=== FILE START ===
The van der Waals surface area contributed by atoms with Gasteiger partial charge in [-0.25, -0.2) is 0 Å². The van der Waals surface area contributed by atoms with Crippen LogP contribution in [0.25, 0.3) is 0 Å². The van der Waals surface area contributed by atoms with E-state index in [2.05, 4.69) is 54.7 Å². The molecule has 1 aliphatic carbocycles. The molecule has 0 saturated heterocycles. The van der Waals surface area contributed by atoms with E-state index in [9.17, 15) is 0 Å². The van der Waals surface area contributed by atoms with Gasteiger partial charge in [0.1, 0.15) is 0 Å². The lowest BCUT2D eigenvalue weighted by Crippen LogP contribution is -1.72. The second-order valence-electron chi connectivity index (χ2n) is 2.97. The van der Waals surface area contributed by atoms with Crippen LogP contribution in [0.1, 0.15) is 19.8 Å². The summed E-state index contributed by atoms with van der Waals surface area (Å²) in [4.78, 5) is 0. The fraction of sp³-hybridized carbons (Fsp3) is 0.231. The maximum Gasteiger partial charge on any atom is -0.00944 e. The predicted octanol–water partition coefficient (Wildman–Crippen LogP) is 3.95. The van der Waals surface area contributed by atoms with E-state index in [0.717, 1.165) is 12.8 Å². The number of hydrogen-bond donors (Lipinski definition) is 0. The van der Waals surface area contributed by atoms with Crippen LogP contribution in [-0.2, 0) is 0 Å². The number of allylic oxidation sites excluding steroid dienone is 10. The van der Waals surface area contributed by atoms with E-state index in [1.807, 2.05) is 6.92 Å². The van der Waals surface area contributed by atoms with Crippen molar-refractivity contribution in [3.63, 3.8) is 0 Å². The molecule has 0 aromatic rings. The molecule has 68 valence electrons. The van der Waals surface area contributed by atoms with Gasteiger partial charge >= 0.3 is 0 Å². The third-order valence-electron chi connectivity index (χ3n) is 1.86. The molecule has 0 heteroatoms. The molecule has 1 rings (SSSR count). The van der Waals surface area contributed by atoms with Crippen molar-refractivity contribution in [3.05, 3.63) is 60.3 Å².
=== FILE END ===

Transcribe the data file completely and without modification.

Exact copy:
The van der Waals surface area contributed by atoms with Gasteiger partial charge in [-0.25, -0.2) is 0 Å². The van der Waals surface area contributed by atoms with Crippen LogP contribution in [0.25, 0.3) is 0 Å². The van der Waals surface area contributed by atoms with E-state index in [2.05, 4.69) is 54.7 Å². The molecule has 1 aliphatic carbocycles. The molecule has 0 saturated heterocycles. The van der Waals surface area contributed by atoms with E-state index in [9.17, 15) is 0 Å². The van der Waals surface area contributed by atoms with Gasteiger partial charge in [0.1, 0.15) is 0 Å². The lowest BCUT2D eigenvalue weighted by Crippen LogP contribution is -1.72. The second-order valence-electron chi connectivity index (χ2n) is 2.97. The van der Waals surface area contributed by atoms with Crippen LogP contribution in [0.1, 0.15) is 19.8 Å². The summed E-state index contributed by atoms with van der Waals surface area (Å²) in [4.78, 5) is 0. The fraction of sp³-hybridized carbons (Fsp3) is 0.231. The maximum Gasteiger partial charge on any atom is -0.00944 e. The predicted octanol–water partition coefficient (Wildman–Crippen LogP) is 3.95. The van der Waals surface area contributed by atoms with E-state index in [0.717, 1.165) is 12.8 Å². The number of hydrogen-bond donors (Lipinski definition) is 0. The van der Waals surface area contributed by atoms with Crippen LogP contribution in [-0.2, 0) is 0 Å². The number of allylic oxidation sites excluding steroid dienone is 10. The van der Waals surface area contributed by atoms with E-state index in [1.807, 2.05) is 6.92 Å². The van der Waals surface area contributed by atoms with Crippen molar-refractivity contribution in [3.63, 3.8) is 0 Å². The molecule has 0 aromatic rings. The molecule has 68 valence electrons. The van der Waals surface area contributed by atoms with Gasteiger partial charge >= 0.3 is 0 Å². The third-order valence-electron chi connectivity index (χ3n) is 1.86. The molecule has 0 heteroatoms. The molecule has 1 rings (SSSR count). The van der Waals surface area contributed by atoms with Crippen molar-refractivity contribution in [3.05, 3.63) is 60.3 Å².